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College Credit Plus @ BGSU: Types of Sources

Resources available through Jerome Library for College Credit Plus students

Vocabulary for this page

Scholarly journals: An academic journal or scholarly journal is a periodical publication in which scholarship relating to a particular academic discipline is published. 

Periodical: a magazine or newspaper published at regular intervals

Trade journals: a periodical containing news and items of interest concerning a particular trade, profession, or industry.

Database: a structured set of data held in a computer, especially one that is accessible in various ways.

All definitions from Oxford Languages, except for Scholarly Journal, which came from Wikipedia.

Where to search for sources

Most of the types of sources included on this page are electronic and are organized within databases. BGSU Libraries provides access to more than 300 databases to support the research needs of students, staff, and faculty. See the "How to search for articles" tab for more information.

Searching for books requires a different tool: the library catalog. See the "How to search for books" tab for more information.

The benefits of using multiple source types

With any research project you should consult and compare multiple sources. Why?

1. to compare the information you find

2. to overcome the shortcomings of a source by using another source type

For example, you may find a newspaper article which provides relevant and timely facts on your topic. However, the newspaper article is short and offers limited information and no analysis. Using a more in-depth source like a book or journal article will help you balance your research.

Common types of sources provided by academic libraries

Scholarly Journals

A scholarly publication contains articles written by and for experts in a particular field.  In many cases, the authors of these articles have conducted their own original research and are reporting the results of their study in the article. Many of these publications are "peer reviewed" or "refereed", meaning that scholars in the same field review the research and findings before the article is published.  Articles in scholarly publications, in most cases:

  • use scholarly or technical language

  • include a full bibliography of sources cited in the article

Typical components of a scholarly journal article are described in "Anatomy of a Scholarly Article" from North Carolina State University Libraries.

Trade Publications

Trade publications are generally intended for practitioners in a specific field but are not intended to be "scholarly".  Rather, they communicate the news and trends in that field.  Articles in trade publications, in most cases:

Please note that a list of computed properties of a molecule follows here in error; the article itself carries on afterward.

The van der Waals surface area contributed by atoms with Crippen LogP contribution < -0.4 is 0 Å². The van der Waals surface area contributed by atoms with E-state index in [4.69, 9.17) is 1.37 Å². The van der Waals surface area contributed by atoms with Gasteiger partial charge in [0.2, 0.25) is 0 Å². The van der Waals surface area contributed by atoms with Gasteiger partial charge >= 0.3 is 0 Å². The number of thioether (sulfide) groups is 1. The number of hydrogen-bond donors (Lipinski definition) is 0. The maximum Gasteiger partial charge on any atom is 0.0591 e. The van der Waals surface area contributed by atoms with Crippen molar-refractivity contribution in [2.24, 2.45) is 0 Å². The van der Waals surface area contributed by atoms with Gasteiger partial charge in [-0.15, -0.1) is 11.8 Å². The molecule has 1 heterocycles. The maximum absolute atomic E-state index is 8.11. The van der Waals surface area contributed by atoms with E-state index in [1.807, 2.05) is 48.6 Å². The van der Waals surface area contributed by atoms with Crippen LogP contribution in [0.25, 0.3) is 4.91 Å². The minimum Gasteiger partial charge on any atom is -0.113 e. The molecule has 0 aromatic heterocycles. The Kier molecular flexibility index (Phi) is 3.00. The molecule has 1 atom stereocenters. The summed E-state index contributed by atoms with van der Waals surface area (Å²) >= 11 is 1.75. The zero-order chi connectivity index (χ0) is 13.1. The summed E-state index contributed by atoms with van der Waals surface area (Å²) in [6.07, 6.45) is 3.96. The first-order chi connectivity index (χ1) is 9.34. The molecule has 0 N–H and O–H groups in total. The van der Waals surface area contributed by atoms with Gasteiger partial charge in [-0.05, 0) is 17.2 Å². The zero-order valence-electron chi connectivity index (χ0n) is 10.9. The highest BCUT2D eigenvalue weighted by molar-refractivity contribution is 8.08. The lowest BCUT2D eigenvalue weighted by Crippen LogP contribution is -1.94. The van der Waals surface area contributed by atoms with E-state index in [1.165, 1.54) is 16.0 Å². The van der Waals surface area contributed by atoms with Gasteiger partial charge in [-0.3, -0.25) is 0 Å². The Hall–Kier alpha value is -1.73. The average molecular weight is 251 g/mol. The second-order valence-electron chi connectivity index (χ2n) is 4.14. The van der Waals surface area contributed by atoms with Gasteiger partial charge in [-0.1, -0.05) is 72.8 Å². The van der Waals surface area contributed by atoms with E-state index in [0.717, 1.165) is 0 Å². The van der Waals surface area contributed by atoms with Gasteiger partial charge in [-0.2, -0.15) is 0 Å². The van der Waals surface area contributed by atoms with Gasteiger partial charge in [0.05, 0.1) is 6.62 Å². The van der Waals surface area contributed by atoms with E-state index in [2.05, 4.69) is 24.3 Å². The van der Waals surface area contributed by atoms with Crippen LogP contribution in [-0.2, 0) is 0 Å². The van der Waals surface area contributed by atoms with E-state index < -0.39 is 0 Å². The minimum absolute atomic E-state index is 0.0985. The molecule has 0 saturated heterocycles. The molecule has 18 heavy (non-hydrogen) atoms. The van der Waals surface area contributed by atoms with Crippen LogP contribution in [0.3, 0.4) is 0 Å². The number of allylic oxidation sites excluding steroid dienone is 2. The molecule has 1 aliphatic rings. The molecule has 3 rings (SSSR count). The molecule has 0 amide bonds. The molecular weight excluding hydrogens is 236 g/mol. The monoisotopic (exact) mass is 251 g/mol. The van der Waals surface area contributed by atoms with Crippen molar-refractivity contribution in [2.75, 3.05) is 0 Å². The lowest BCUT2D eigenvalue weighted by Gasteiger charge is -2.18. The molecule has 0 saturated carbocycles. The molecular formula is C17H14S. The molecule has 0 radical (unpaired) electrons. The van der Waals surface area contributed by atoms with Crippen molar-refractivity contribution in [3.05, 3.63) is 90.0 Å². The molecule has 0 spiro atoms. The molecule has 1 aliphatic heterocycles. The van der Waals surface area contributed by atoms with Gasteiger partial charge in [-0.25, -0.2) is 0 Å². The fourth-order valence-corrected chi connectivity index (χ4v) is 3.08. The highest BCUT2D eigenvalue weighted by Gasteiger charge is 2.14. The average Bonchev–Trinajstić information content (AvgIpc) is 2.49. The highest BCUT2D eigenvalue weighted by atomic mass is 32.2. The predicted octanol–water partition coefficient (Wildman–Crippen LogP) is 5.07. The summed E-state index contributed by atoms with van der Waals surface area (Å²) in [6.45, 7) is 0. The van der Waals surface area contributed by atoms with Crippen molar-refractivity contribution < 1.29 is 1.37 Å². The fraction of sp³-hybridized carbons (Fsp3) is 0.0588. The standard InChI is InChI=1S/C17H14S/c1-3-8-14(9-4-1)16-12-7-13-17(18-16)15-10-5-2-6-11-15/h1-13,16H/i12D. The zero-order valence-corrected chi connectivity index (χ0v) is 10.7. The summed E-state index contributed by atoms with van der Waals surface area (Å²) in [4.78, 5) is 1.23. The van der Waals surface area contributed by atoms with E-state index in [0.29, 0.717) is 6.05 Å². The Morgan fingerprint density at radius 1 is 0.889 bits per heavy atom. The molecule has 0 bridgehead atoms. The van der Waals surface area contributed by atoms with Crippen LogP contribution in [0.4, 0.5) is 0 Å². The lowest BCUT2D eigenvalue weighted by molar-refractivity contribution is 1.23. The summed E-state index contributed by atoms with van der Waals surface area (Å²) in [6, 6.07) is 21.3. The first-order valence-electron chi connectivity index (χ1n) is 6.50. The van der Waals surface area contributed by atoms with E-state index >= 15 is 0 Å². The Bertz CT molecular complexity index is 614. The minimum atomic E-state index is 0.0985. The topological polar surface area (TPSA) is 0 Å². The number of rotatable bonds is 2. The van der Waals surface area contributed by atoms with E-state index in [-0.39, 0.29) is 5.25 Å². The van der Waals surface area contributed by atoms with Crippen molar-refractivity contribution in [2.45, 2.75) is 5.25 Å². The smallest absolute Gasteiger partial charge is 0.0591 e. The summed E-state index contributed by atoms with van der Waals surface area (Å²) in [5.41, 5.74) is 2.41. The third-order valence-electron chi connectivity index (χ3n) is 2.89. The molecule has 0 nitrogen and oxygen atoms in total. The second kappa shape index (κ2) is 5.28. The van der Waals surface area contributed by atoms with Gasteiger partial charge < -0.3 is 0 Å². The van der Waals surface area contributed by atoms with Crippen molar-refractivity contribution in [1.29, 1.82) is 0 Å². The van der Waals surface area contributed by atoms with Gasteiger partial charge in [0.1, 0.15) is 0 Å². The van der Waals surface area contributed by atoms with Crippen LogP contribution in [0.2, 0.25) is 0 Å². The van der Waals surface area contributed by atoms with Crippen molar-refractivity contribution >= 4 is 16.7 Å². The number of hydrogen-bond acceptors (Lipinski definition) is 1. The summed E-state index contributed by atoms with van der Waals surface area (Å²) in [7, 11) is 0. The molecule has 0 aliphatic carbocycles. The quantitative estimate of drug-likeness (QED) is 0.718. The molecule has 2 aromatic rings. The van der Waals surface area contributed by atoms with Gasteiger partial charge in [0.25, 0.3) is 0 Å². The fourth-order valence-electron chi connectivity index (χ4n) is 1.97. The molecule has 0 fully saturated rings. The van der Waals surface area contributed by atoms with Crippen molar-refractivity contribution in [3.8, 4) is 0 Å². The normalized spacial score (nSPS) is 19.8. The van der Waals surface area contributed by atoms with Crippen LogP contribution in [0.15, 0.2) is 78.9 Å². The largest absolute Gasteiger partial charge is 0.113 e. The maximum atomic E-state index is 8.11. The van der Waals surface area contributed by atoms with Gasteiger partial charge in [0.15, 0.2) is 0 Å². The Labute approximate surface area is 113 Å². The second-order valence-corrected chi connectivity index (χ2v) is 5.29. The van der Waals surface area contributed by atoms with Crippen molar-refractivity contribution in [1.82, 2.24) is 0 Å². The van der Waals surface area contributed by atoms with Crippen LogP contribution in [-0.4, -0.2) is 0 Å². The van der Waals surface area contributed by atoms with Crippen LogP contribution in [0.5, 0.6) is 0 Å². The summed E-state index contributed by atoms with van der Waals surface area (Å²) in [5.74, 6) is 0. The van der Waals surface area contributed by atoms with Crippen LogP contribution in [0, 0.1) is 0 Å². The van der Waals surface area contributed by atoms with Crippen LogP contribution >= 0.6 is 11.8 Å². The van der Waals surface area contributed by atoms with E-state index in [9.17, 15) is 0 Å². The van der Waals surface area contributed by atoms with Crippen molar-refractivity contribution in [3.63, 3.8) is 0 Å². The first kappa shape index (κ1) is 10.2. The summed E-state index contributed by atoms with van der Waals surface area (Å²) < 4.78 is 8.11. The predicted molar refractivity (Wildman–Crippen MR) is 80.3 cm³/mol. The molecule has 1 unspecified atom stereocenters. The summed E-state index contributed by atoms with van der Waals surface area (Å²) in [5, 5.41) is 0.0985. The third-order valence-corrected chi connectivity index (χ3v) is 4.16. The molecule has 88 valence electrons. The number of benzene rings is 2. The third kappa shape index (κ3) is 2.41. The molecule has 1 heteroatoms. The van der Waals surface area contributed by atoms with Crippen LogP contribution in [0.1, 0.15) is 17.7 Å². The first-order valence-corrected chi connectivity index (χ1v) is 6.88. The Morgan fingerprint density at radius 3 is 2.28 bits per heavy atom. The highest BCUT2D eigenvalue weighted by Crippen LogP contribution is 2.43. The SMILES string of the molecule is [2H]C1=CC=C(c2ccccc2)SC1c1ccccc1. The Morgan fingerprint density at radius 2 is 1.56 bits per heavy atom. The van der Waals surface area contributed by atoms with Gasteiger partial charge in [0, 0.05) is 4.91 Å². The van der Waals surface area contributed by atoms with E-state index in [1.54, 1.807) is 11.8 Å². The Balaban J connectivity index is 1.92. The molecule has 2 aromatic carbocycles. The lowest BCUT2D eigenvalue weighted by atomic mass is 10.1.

• are written by practitioners in a field (nurses, teachers, social workers, etc)

  • use the language (and jargon) of the field

These publications are one of the places that discourse communities may communicate with one another.

Magazines & Newspapers

There are many occasions on which reading magazine or newspaper articles can help to introduce you to a topic and introduce you to how that topic is being discussed in society.  Articles in these sources:

  • are typically written by journalists or professional writers for a general audience

  • written in a language that is easy to understand by the general public

  • rarely have a bibliography - rather, they are fact-checked through the editorial process of the publication they appear in

  • don't assume prior knowledge of a subject area - for this reason, they are often very helpful to read if you don't know a lot about your subject area yet

  • may contain an argument, opinion, or analysis of an issue

Books / Book Chapters

Many academic books will be edited by an expert or group of experts.  Often, books are a good source for a thorough investigation of a topic.  Unlike a scholarly article, which will usually focus on the results of one research project, a book is likely to include an overview of research or issues related to its topic.


Encyclopedias contain brief factual articles on many subjects. Entries in encyclopedias are great for brief background or overview information on a topic and/or when trying to find key ideas, important dates or concepts. There are two types of encyclopedias -- general and subject.

  • General encyclopedias provide overviews on a wide variety of topics. 
  • Subject encyclopedias contain entries focusing on one field of study.